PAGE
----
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The NRL’s annual Community Awards will include a new award in 2019, with the inclusion of an NRLW Community Medal, reciprocal to the prestigious Ken Stephen Medal.

Criteria for the new medal will be similar to the men’s award, with the eventual female recipient having demonstrated their commitment to making a difference in their local community, whilst playing rugby league at an elite level throughout the year.

The NRL Community Awards will now feature eight categories, with all categories now open for State Leagues and NRL clubs to submit nominations.

Award categories for 2019 are:

  • NRLW Community Medal
  • Volunteer of the Year
  • Teacher of the Year
  • Young Person of the Year
  • Women In League Award
  • Grassroots Club of the Year
  • Community Program of the Year
  • Ken Stephen Medal

NRL Head of Government and Community Relations, Jaymes Boland-Rudder said the awards were an important recognition each year, showcasing a fraction of the tireless work carried out by selfless volunteers, players, coaches and fans within local communities.

“Since the commencement of the community awards in 2007, we’ve uncovered many inspiring stories of men, women and children that love their rugby league and go above and beyond to see the game improve and succeed – no matter their age, gender, skill or level,” Mr Boland-Rudder said.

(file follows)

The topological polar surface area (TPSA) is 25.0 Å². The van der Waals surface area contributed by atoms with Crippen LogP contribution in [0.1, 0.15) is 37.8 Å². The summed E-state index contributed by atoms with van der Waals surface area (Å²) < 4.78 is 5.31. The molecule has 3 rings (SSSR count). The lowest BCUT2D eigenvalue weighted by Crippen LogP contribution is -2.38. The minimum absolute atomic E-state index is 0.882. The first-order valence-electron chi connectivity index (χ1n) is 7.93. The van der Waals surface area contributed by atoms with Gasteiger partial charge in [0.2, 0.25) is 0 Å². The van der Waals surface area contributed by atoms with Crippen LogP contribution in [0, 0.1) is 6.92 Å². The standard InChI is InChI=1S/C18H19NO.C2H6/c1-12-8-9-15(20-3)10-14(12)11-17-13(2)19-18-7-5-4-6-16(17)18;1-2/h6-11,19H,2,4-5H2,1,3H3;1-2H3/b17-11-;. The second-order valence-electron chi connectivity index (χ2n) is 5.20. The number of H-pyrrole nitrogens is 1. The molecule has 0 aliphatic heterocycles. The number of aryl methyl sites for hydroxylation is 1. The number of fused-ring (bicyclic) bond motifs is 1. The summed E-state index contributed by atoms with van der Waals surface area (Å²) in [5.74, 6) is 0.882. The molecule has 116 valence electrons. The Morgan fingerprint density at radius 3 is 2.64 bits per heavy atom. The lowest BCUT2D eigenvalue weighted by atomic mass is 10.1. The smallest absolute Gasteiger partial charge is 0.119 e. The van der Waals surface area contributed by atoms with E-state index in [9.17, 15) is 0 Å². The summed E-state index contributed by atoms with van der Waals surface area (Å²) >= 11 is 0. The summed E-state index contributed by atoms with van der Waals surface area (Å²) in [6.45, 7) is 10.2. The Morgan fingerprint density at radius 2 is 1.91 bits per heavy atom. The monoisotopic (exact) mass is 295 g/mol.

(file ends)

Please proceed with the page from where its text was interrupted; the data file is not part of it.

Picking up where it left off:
“I’m delighted that we are adding what we’re currently calling an NRLW Community Medal to the awards this year, which will recognise the player who has made significant contributions off the field through charity work, youth development or community support.

“In the spirit of the awards, the NRL is calling on fans of our women’s game in particular, to help us name the award.”

NRL General Manager of Women’s Elite Program, Tiffany Slater expected there would be plenty of debate and nominations put forward for the name of the new medal.

“There are many past and present women involved in our game and across all levels of rugby league that are more than worthy of having this honour bestowed on them and I look forward to hearing from the public as to who they think this new medal should be named after,” Ms Slater said.

Naming nominations are open from today for two weeks, with fans encouraged to visit the NRL Community Awards website and record their suggestions.

A judging panel, consisting of NRL and State representatives, will make a final decision on the name later this year, before all community awards are officially announced during the Finals Series and Women’s Premiership.

For more information on the NRL Community Awards and to cast your naming nomination, visit www.nrl.com/community/awards